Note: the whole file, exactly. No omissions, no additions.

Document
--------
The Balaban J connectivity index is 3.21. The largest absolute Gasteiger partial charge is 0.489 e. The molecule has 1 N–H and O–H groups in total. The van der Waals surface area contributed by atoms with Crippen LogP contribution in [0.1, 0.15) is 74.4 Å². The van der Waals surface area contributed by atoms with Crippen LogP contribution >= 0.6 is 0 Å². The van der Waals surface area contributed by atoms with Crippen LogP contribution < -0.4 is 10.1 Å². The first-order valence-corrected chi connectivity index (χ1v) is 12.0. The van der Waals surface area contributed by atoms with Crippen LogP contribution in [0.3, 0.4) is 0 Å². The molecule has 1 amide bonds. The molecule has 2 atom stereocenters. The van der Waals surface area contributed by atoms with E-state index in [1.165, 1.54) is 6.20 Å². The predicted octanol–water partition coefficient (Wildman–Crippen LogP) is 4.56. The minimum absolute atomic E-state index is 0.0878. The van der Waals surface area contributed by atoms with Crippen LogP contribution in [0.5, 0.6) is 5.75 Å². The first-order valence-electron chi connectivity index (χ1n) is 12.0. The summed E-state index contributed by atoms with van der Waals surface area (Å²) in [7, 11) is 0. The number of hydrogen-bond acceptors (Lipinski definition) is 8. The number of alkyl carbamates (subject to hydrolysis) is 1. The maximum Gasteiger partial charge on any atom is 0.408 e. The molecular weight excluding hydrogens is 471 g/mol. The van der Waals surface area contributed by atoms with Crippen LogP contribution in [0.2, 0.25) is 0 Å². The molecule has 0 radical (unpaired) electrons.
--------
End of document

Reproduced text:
The Balaban J connectivity index is 3.21. The largest absolute Gasteiger partial charge is 0.489 e. The molecule has 1 N–H and O–H groups in total. The van der Waals surface area contributed by atoms with Crippen LogP contribution in [0.1, 0.15) is 74.4 Å². The van der Waals surface area contributed by atoms with Crippen LogP contribution >= 0.6 is 0 Å². The van der Waals surface area contributed by atoms with Crippen LogP contribution < -0.4 is 10.1 Å². The first-order valence-corrected chi connectivity index (χ1v) is 12.0. The van der Waals surface area contributed by atoms with Crippen LogP contribution in [0.3, 0.4) is 0 Å². The molecule has 1 amide bonds. The molecule has 2 atom stereocenters. The van der Waals surface area contributed by atoms with E-state index in [1.165, 1.54) is 6.20 Å². The predicted octanol–water partition coefficient (Wildman–Crippen LogP) is 4.56. The minimum absolute atomic E-state index is 0.0878. The van der Waals surface area contributed by atoms with Crippen LogP contribution in [0.5, 0.6) is 5.75 Å². The first-order valence-electron chi connectivity index (χ1n) is 12.0. The summed E-state index contributed by atoms with van der Waals surface area (Å²) in [7, 11) is 0. The number of hydrogen-bond acceptors (Lipinski definition) is 8. The number of alkyl carbamates (subject to hydrolysis) is 1. The maximum Gasteiger partial charge on any atom is 0.408 e. The molecular weight excluding hydrogens is 471 g/mol. The van der Waals surface area contributed by atoms with Crippen LogP contribution in [0.2, 0.25) is 0 Å². The molecule has 0 radical (unpaired) electrons.